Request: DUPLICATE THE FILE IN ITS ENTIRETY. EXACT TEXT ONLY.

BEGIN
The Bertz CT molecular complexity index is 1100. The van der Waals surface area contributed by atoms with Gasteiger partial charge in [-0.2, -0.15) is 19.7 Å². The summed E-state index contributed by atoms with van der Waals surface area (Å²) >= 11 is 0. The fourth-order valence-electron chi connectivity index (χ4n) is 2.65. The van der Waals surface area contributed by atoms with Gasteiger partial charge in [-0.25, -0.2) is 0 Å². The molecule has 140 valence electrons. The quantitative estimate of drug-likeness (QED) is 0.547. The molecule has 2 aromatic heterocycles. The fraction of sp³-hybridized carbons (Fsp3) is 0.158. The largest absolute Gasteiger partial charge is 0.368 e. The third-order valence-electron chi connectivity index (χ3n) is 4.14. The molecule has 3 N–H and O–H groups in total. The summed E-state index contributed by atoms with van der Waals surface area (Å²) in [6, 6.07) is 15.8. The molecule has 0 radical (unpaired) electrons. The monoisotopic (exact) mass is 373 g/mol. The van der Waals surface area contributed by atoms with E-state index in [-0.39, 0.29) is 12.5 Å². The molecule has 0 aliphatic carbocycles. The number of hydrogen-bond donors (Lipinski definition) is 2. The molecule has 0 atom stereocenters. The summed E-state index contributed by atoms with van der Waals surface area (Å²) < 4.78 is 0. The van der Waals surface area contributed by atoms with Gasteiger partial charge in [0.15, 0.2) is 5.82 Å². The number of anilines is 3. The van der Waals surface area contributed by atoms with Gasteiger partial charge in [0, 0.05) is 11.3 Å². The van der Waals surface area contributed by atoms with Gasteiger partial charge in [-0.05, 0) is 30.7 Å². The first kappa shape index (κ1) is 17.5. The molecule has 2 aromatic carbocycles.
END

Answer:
The Bertz CT molecular complexity index is 1100. The van der Waals surface area contributed by atoms with Gasteiger partial charge in [-0.2, -0.15) is 19.7 Å². The summed E-state index contributed by atoms with van der Waals surface area (Å²) >= 11 is 0. The fourth-order valence-electron chi connectivity index (χ4n) is 2.65. The van der Waals surface area contributed by atoms with Gasteiger partial charge in [-0.25, -0.2) is 0 Å². The molecule has 140 valence electrons. The quantitative estimate of drug-likeness (QED) is 0.547. The molecule has 2 aromatic heterocycles. The fraction of sp³-hybridized carbons (Fsp3) is 0.158. The largest absolute Gasteiger partial charge is 0.368 e. The third-order valence-electron chi connectivity index (χ3n) is 4.14. The molecule has 3 N–H and O–H groups in total. The summed E-state index contributed by atoms with van der Waals surface area (Å²) in [6, 6.07) is 15.8. The molecule has 0 radical (unpaired) electrons. The monoisotopic (exact) mass is 373 g/mol. The van der Waals surface area contributed by atoms with E-state index in [-0.39, 0.29) is 12.5 Å². The molecule has 0 aliphatic carbocycles. The number of hydrogen-bond donors (Lipinski definition) is 2. The molecule has 0 atom stereocenters. The summed E-state index contributed by atoms with van der Waals surface area (Å²) < 4.78 is 0. The van der Waals surface area contributed by atoms with Gasteiger partial charge in [0.15, 0.2) is 5.82 Å². The number of anilines is 3. The van der Waals surface area contributed by atoms with Gasteiger partial charge in [0, 0.05) is 11.3 Å². The van der Waals surface area contributed by atoms with Gasteiger partial charge in [-0.05, 0) is 30.7 Å². The first kappa shape index (κ1) is 17.5. The molecule has 2 aromatic carbocycles.